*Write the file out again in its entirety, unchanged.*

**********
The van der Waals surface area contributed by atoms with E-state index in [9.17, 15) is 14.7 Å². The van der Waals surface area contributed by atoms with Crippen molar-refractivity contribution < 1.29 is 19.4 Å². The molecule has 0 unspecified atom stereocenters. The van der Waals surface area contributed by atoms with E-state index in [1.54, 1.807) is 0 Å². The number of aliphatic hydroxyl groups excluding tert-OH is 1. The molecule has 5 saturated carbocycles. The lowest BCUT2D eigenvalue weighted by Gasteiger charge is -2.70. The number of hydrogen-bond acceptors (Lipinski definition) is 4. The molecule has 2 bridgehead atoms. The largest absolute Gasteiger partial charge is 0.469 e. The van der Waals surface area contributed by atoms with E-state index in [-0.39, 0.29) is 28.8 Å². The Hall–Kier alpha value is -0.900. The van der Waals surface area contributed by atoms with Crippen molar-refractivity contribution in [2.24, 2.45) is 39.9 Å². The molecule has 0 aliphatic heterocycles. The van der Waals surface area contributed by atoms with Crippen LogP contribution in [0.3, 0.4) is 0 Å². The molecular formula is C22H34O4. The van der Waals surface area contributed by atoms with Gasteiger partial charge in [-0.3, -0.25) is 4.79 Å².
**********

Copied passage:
The van der Waals surface area contributed by atoms with E-state index in [9.17, 15) is 14.7 Å². The van der Waals surface area contributed by atoms with Crippen molar-refractivity contribution < 1.29 is 19.4 Å². The molecule has 0 unspecified atom stereocenters. The van der Waals surface area contributed by atoms with E-state index in [1.54, 1.807) is 0 Å². The number of aliphatic hydroxyl groups excluding tert-OH is 1. The molecule has 5 saturated carbocycles. The lowest BCUT2D eigenvalue weighted by Gasteiger charge is -2.70. The number of hydrogen-bond acceptors (Lipinski definition) is 4. The molecule has 2 bridgehead atoms. The largest absolute Gasteiger partial charge is 0.469 e. The van der Waals surface area contributed by atoms with E-state index in [-0.39, 0.29) is 28.8 Å². The Hall–Kier alpha value is -0.900. The van der Waals surface area contributed by atoms with Crippen molar-refractivity contribution in [2.24, 2.45) is 39.9 Å². The molecule has 0 aliphatic heterocycles. The van der Waals surface area contributed by atoms with Crippen LogP contribution in [0.3, 0.4) is 0 Å². The molecular formula is C22H34O4. The van der Waals surface area contributed by atoms with Gasteiger partial charge in [-0.3, -0.25) is 4.79 Å².